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Our Biggest Threats Keep Growing

In The Perfect Weapon: War, Sabotage, and Fear in the Cyber Age, New York Times national security correspondent David Sanger talks about nations’ pervasive and growing uses of spyware and malware to achieve their ends. According to Paul Pillar’s review in the Times, Sanger’s book is “an encyclopedic account of policy-relevant happenings in the cyberworld (that) stays firmly grounded in real events.”

It’s not a question of keeping the stuff out of our electric grid, the controls of our nuclear plants, our military establishment, our government. It’s already here. And a piece of spyware in our systems—watching, waiting—can turn instantly destructive on command.

While U.S. companies, utilities, and some government agencies would like to reveal how much they know about these intrusions—“hey, we’re looking at you, too, so watch it!”—the clandestine services argue against it, because they don’t want others to know that we know and what our detection capabilities are, much less guess our offensive capacity. If you were suspicious of that improbable string of fizzling North Korean missiles last year and wondered “could it really be . . ?” you were right.

Sanger’s riveting journalism covers the woes Russia has inflicted on Ukraine, especially its power grid, a seeming test-bed for attacks on the West; it reviews the Stuxnet virus developed by the U.S. and Israel, which exceeded its mission of damaging Iran’s nuclear centrifuges to emerge in the wild; he covers the fallout from Edward Snowden’s revelations; and he describes more recent threats. Across at least three Administrations in Washington, the responses to the size and potential scope of this threat have been paltry. “The clock cannot be turned back,” he says, and it’s up to all of us to hear the ticking.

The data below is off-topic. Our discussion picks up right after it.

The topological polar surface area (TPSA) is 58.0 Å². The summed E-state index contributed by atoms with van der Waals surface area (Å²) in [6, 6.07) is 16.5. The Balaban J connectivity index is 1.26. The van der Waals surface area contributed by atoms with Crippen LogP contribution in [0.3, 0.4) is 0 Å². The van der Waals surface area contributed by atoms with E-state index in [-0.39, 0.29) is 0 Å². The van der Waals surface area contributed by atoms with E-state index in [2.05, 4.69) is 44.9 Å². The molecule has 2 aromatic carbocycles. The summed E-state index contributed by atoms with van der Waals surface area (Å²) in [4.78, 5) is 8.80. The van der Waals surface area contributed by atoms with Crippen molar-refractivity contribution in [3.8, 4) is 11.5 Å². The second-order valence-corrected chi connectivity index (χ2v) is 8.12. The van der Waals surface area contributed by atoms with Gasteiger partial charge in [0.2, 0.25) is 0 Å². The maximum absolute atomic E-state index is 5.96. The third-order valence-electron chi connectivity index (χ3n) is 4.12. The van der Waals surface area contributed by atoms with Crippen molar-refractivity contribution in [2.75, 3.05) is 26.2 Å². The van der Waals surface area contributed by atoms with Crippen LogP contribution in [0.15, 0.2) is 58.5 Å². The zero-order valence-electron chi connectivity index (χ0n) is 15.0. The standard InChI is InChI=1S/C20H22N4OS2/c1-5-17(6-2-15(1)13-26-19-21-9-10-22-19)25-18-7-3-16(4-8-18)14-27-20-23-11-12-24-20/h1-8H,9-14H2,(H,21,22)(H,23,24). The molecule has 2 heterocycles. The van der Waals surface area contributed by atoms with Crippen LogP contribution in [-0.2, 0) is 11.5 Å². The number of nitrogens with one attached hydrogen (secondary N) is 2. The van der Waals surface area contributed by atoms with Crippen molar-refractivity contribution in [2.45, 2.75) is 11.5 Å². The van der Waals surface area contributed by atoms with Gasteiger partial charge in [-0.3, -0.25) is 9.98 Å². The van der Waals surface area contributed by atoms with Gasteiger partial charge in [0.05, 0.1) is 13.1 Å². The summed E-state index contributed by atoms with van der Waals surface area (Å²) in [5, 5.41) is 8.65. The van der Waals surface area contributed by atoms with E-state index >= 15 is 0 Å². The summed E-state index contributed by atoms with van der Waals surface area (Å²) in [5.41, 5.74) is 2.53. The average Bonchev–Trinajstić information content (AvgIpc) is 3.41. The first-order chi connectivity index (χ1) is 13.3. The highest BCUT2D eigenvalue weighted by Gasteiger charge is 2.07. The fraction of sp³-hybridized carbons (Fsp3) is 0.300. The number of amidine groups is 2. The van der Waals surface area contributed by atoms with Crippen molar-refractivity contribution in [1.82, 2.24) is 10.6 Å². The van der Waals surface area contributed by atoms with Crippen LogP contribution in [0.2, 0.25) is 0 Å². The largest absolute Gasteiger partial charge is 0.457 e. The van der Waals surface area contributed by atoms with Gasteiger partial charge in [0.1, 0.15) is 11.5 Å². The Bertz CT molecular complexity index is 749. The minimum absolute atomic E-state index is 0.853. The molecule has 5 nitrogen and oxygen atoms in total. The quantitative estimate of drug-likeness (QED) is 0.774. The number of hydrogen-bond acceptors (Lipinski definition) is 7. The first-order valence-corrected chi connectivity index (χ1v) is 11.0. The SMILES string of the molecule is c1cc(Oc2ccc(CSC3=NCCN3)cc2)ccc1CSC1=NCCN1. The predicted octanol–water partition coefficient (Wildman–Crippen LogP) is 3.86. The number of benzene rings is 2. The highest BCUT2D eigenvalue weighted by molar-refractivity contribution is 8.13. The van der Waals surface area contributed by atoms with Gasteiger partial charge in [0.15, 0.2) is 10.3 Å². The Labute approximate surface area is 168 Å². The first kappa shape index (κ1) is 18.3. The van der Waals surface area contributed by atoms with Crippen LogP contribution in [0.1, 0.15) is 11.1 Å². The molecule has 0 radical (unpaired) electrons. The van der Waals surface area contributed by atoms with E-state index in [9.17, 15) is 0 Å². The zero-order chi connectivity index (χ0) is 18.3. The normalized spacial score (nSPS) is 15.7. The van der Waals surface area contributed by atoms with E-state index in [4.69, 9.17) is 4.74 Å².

****The Cypher Bureau

Enigma machine

PX Here, creative commons license

By Eilidh McGinness – This fictionalized history of the breaking of the Germans’ Enigma code methods in World War II is as tense as any thriller and more consequential, based, as it is, on true events.

Although readers around the world are familiar with the accomplishments of Alan Turing and the British code-breaking team at Bletchley Park—most recently popularized in the Benedict Cumberbatch movie, The Imitation Game—the substantial contribution of youthful Polish mathematicians to the unraveling of the Nazis’ coding system is less well known. This novelization of the life of Polish mathematician Marian Rejewski and his colleagues attempts to fill this historical blank spot.

As children, Rejewski and his two friends and fellow mathematics stars, Henry Zygalski and Jerzy Rozycki, lived through the German occupation and depredations of the First World War. Now, on the cusp of completing their university studies, war clouds are once again amassing on their country’s western border, and the Polish authorities are desperate to expose the Germans’ secrets and help foil their plans.